When brunch is over, she slips into her sleek black BMW, complete with a GO CHEERIOS! bumper sticker (a nod to the mean-girls cheering squad on Glee), and starts navigating her way through the streets of West Hollywood. She talks about her hectic filming schedule, and new episodes which will include original songs for the first time. It’s a lot of work, and the reality of that is sinking in.
“I got home last night and was like, Oh my God, how will I be able to function?” Lea says. “But I woke up this morning and was fine.”
It’s not surprising, really. When Lea Michele hits a wall, she just figures out a way to climb it.
Lea began working with health counsellor Devon Butler because she wanted more energy. Here, her best body tips:1 Just say ohm
“We do a lot of yoga,” says Butler. Lea likes Bikram, poses and breathing exercises done in a heated studio for deeper stretching and
stress relief.2 Vary the pace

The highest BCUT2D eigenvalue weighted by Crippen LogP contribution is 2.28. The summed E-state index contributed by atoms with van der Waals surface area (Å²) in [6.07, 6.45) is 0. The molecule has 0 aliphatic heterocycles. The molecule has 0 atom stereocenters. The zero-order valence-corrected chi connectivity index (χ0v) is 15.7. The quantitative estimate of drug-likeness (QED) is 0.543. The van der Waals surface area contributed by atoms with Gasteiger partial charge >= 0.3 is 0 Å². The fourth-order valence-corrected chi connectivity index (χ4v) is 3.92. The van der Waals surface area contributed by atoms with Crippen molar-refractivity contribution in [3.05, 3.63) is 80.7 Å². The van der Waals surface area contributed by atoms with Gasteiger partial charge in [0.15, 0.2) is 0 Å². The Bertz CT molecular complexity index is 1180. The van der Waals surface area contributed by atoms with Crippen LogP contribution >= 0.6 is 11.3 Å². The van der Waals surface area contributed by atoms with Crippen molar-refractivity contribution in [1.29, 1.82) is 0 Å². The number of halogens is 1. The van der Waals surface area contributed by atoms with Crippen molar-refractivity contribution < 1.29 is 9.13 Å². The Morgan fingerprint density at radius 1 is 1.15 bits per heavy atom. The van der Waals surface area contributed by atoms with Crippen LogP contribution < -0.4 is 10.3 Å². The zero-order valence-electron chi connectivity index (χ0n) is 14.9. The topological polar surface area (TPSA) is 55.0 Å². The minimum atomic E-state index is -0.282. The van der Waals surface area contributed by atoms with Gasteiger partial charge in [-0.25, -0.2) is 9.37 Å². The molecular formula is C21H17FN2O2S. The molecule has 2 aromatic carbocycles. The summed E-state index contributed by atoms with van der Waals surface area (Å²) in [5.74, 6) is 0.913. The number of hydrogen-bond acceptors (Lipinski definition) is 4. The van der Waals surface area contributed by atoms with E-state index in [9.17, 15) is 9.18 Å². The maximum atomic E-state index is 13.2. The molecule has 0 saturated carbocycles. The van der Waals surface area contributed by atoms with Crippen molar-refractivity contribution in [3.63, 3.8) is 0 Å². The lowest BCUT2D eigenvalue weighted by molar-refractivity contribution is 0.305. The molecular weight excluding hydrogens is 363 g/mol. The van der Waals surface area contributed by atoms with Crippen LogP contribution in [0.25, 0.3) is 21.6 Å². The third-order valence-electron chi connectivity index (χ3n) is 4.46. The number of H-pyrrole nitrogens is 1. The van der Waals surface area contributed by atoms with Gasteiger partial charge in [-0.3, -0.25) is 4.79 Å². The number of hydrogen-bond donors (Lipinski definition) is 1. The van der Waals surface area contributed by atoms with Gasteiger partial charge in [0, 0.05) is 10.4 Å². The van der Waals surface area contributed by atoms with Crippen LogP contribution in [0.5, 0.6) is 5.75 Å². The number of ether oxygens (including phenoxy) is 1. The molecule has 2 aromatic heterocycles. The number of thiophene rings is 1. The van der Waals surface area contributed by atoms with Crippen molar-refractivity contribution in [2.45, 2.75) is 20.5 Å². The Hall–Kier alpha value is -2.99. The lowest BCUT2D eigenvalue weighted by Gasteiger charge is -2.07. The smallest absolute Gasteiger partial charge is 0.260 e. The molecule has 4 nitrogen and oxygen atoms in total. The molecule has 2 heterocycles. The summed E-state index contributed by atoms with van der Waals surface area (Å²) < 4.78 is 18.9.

Lea and Butler incorporate short bursts of cardio into her workouts. “It takes more energy to go up and then drop than stay at the same level,” says Butler.3 Toss it around
If Lea doesn’t have enough time to do a full-on workout, she’ll do squats and throws with a 3kg medicine ball. “It really gets her heart rate up,” Butler says.4 Eating well doesn’t have to be heinous
For breakfast, Lea has oatmeal made with soy milk, or orange juice and a tofu scramble. “I’ll add in some salsa and avocado,” she says.5 Cut back on java
A former coffee addict, Lea now allows herself a cup in the am. If she needs a lift later, she drinks yerba mate, a herbal tea made from a South American tree.6 Munch smart
“I snack on fruit, and vegetables – carrots and celery –
and hummus,” says Lea. “I don’t like nuts, so I get my protein from tofu and black beans.”